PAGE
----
And I think in the long run, any kind of new technology is controversial from the printing press. And that's just part of the process. And I think people will then say, hey, the choice is not between no facial recognition and facial recognition. It's between responsible facial recognition and kind of a wild west.


One group aiming to help tame that Wild West is the Police Executive Research Forum. The nonprofit has spent the last four decades helping police chiefs work through emerging issues, the use of tasers, the use of body worn cameras. And now we're also looking at the topic of facial recognition.


Alexa, Daniel Spaull is leading this research in partnership with the US Department of Justice.


We've been doing a lot of this research in this area with the goal of developing some national guidelines. They're using it in a variety of different ways and they've sort of all develop their own procedures, protocols and policies.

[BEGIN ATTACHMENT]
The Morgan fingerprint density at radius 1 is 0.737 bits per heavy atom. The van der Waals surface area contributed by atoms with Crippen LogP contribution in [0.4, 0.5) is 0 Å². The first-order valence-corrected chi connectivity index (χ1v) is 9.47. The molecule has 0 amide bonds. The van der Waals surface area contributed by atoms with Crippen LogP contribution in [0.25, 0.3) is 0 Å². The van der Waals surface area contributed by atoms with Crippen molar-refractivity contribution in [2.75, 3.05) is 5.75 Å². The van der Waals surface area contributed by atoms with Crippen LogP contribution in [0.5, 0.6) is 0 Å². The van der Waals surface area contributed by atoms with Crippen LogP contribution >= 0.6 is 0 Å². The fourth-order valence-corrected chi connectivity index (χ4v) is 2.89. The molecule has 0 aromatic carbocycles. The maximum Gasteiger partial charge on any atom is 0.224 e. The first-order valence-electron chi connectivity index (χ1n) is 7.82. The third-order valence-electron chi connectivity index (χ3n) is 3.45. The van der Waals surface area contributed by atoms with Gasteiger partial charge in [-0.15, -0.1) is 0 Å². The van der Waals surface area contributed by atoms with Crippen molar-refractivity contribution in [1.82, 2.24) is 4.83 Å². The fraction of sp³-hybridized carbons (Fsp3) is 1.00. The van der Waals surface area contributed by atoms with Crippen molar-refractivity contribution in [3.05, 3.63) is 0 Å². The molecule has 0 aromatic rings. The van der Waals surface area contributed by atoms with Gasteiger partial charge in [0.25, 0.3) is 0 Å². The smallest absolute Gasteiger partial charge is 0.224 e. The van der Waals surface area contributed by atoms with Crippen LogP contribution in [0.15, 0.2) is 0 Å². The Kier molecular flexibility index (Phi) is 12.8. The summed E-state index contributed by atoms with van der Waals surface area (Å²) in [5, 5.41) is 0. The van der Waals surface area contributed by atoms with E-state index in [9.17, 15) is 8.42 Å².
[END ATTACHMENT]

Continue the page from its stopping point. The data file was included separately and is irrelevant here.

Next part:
We'll get into that next episode. But for now, the important thing is her research suggests that clear views adoption by police departments may not be as widespread as claimed.


In January, he told The New York Times more than 600 law enforcement agencies have started using his product in the past year, and we've only seen a handful that follow through with a formal contract.


Bottom line, police agencies are using clear view, but there's a big difference between trying and buying.


I know that some tried it out and then decided not to use it. And at least some of them we spoke with said it just didn't work that well for them. And I think it probably depends on what you're testing it with and just where you are in the country, because I don't know that anyone has a sense of where like how many images are coming up in different areas.


And not all policing agencies that tried it out did so knowingly or through official channels.